Or not 'teaching' how you might perceive it.
Below is a short but interesting video that sums up part of what I'm talking about on this blog, and what I'm trying to achieve with my studies. It's where learning doesn't focus on being taught, but on creating things and achieving goals - the teaching is a biproduct.
Mike Masnick - Innovations in Education from SAY Media on Vimeo.
Its from an article on Techdirt that, while focusing on the use of Information Technology, also touches on how education can be fun, more productive and more effective. It also talks about how so much focus is given to class sizes, and how it's supposed to effect the amount of attention given by the teacher to each student. But when students are more immersed in the activities and given the opportunities to share knowledge and to help teach their peers, this becomes far less of a problem.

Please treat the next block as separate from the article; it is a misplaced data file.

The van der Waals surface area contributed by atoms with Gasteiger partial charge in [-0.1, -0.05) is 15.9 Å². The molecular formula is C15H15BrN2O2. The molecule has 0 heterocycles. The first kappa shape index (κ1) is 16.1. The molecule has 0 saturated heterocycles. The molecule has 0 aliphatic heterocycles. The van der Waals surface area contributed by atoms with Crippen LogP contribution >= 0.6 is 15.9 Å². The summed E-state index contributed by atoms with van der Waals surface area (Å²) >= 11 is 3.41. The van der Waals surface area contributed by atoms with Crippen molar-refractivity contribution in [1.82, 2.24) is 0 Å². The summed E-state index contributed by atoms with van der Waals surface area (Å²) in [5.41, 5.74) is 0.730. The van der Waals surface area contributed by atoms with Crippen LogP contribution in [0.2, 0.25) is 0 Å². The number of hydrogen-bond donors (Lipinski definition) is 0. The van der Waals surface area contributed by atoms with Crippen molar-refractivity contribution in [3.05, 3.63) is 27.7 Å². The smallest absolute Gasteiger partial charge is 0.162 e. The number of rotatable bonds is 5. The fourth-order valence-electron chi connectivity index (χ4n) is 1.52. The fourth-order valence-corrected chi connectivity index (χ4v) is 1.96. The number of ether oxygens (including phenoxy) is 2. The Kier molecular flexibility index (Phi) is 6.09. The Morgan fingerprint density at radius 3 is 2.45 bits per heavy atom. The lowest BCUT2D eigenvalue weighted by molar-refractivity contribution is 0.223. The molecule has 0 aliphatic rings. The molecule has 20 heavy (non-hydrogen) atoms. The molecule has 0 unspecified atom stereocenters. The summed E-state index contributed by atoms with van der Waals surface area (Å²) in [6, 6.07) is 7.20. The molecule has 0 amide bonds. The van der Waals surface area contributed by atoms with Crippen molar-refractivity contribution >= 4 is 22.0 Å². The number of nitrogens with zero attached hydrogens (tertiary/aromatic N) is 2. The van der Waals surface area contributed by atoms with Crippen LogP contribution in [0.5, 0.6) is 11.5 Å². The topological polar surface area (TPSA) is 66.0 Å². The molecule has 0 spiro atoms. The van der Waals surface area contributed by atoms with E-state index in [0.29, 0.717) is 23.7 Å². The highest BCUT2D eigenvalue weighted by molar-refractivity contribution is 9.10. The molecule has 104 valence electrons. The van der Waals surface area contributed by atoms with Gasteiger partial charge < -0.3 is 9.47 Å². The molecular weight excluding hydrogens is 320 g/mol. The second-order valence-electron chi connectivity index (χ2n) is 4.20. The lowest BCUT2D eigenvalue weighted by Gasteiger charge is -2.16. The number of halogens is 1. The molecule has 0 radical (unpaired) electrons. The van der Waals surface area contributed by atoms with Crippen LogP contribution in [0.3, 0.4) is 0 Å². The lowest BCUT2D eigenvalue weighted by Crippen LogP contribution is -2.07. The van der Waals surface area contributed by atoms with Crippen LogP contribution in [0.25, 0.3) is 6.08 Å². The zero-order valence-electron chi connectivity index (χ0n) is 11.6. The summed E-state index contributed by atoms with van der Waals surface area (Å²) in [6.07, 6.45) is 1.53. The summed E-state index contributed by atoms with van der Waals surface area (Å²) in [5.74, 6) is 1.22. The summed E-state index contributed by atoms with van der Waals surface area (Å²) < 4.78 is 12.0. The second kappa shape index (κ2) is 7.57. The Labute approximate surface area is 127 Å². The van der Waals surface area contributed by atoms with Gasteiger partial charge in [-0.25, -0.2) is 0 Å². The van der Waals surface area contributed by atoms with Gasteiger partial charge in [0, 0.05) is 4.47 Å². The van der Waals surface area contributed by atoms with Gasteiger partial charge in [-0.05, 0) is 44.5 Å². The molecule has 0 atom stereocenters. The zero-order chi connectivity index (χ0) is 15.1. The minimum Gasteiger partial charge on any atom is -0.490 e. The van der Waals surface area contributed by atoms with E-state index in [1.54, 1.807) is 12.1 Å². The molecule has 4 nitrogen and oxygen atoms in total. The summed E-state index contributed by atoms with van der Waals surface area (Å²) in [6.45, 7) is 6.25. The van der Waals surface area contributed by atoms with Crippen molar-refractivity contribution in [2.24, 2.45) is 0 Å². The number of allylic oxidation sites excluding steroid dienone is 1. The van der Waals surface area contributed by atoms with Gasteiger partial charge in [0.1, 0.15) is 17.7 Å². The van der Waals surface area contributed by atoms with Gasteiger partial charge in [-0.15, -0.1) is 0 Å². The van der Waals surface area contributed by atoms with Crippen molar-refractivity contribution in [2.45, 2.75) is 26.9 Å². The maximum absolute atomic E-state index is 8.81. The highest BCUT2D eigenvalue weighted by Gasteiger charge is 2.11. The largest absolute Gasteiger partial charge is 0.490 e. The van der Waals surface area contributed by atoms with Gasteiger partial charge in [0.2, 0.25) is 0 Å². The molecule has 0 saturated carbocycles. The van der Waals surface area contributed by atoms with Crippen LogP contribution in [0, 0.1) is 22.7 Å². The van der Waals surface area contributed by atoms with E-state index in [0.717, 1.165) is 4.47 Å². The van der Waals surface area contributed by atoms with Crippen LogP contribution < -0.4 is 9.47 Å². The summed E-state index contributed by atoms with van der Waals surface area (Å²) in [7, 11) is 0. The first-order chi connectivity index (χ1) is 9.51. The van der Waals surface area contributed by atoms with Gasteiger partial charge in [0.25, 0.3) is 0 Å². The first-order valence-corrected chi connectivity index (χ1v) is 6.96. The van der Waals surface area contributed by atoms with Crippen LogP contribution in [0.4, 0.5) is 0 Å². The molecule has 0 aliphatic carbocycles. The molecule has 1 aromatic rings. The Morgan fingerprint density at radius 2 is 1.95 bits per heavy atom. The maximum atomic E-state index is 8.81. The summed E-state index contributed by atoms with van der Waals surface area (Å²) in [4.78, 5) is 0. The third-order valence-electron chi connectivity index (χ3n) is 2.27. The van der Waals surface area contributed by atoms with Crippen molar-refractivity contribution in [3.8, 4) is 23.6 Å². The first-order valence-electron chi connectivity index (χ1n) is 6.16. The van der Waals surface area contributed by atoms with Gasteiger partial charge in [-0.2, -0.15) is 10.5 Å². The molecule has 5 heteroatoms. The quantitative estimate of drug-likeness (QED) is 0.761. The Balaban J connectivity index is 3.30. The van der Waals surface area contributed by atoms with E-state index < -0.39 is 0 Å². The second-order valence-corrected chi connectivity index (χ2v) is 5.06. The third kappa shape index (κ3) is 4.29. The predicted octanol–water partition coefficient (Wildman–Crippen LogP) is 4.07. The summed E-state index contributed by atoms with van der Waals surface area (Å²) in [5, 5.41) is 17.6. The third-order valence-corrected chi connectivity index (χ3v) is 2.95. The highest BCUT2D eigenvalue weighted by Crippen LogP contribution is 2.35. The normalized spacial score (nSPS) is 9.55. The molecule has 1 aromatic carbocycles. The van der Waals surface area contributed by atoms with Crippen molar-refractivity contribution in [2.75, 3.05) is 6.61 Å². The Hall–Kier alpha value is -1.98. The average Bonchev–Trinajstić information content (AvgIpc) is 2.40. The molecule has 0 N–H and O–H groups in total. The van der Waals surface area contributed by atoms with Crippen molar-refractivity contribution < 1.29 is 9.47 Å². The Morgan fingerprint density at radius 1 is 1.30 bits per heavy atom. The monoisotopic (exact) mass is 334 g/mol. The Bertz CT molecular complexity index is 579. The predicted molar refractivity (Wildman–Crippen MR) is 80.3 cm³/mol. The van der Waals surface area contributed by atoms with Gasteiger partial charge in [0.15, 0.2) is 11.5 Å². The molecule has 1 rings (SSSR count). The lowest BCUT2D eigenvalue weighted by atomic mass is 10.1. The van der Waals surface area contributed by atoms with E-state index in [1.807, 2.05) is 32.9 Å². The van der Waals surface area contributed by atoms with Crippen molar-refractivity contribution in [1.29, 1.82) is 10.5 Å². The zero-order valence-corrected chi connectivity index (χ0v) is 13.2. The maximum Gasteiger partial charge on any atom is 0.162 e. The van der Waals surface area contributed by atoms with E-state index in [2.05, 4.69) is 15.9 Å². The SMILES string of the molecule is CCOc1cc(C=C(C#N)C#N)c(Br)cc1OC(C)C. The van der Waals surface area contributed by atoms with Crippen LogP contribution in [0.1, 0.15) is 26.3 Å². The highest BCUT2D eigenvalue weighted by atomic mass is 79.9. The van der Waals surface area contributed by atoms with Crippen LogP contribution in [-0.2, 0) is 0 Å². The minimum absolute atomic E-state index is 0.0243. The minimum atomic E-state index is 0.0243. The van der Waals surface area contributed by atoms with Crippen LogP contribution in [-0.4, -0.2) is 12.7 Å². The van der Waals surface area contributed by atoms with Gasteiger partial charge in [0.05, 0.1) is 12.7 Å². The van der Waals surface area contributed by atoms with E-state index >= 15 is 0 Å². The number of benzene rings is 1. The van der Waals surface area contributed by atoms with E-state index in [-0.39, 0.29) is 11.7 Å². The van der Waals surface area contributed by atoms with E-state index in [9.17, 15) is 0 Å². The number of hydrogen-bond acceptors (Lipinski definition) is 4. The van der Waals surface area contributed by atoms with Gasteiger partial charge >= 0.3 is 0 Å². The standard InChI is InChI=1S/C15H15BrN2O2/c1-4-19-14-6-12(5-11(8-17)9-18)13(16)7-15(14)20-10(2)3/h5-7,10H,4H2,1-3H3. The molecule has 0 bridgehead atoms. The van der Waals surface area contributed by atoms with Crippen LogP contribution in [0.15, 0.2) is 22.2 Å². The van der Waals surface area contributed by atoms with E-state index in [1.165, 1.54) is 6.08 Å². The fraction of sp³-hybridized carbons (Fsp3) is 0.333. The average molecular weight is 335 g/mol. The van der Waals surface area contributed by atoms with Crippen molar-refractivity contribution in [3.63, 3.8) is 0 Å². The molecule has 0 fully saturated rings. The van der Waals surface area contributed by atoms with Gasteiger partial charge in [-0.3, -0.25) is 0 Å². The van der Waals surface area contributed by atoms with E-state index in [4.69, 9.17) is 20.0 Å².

Now, while some of the article focuses on bringing Information Technology into classrooms (and it would, being part sponsored by Intel), I have to make it clear that I dont entirely agree with it. While my research is about 'teaching technology', I dont think pixilating everything from the paper to the pencil sharpener makes for better learning, necessarily.
I think I can speak for everyone (certainly my Mum) when I say that technology can often get in the way. When you plug in a printer and it doesn't work, or when files are lost, or the system freezes...etc. Granted its getting easier and errors occur less with every upgrade, but we are still a long way from a mouse and keyboard being more reliable as pen and paper. And even then, sometimes reality is a far better tool than a touch screen.
The success relies in getting a balance, and not (as Intel would like you to believe) about everything being automatically better if it runs on Bits and Bytes.